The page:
Only 20 percent of the Rapid City population was living in the city 40 years ago when a devastating flood wiped out nearly 800 homes and claimed 238 lives.
All week former Rapid City officials and the survivors of that 1972 flood have been re-living the tragedy so the rest of the population doesn't forget.
It culminated Saturday night with a 'Remembrance and Renewal' service at the Rushmore Plaza Civic Center.
In front of families of flood victims and survivors, Rapid City leaders from four decades ago recounted the night when torrential rain terrorized their city.
"This tragedy taught us a very hard lesson; we as elected leaders are elected to protect the public," former Rapid City Council Member Larry Lytle said.
One of the more somber moments of the service of 'Remembrance and Renewal' came when the crowd paused for a half an hour to listen to the names of the 238 lives that were lost.
Among those who died were three Rapid City firefighters.
"Tonight I stand here on behalf of the 136 men and women of the Rapid City Fire Department and personally than those 79 firefighters from 1972 for their acts of heroism and bravery that were displayed during the flood and in the days after," Rapid City Fire Chief Mark Maltaverne said.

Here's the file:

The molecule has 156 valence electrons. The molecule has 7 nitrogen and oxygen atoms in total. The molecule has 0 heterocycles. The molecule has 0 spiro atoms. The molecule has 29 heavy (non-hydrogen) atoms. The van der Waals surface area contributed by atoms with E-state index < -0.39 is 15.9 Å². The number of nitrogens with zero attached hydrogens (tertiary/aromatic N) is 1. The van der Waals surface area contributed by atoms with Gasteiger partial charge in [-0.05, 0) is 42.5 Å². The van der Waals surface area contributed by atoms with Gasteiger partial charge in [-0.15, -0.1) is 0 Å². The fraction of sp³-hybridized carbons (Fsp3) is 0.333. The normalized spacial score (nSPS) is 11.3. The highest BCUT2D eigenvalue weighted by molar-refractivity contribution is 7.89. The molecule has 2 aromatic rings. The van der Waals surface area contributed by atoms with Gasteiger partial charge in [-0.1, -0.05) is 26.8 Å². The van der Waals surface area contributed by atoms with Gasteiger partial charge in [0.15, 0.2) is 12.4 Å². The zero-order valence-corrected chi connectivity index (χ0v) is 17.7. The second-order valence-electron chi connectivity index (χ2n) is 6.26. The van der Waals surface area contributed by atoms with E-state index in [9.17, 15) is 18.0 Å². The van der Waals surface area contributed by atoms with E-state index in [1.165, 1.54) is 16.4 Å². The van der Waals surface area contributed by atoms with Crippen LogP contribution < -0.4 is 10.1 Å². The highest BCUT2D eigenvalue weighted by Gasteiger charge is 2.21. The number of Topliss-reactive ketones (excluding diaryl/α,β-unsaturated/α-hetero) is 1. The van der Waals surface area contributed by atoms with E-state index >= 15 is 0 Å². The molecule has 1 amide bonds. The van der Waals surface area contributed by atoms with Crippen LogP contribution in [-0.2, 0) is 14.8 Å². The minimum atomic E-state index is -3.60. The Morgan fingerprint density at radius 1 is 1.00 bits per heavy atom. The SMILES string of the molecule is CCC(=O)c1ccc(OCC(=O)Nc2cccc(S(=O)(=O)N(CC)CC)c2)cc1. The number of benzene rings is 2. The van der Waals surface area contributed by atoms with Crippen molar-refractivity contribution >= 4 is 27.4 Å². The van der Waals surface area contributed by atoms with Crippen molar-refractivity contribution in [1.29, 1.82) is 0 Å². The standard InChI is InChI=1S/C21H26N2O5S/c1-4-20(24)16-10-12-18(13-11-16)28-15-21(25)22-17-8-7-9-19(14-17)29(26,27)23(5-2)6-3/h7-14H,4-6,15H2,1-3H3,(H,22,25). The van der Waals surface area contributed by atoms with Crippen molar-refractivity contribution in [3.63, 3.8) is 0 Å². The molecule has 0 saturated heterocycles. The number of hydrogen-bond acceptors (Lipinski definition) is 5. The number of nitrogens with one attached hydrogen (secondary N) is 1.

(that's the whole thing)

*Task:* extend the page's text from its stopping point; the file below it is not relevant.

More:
One Rapid City police officer also died during the disaster.
"I only hope if we are called in our time as these men and women were in 1972 that we can perform as well as they did," Rapid City Police Chief Steve Allender said.
But the service remembering the flood also focused on how Rapid City bounced back, not just by focusing on the policies to restrict building in the floodplain and the improved warning system across the city, but also by recognizing the residents who never gave up.
"The survivors and this recovery did not start at the mayor's desk," former Rapid City Mayor Don Barnett said. "It did not start at the desk of the city council. It started in the spine and the character of the average citizen of Rapid City who would not sit back and let our community go down the drain after that terrible poke in the nose."
And that is why a community devastated 40 years ago is not just remembering what happened but is also taking pride in the city's renewal.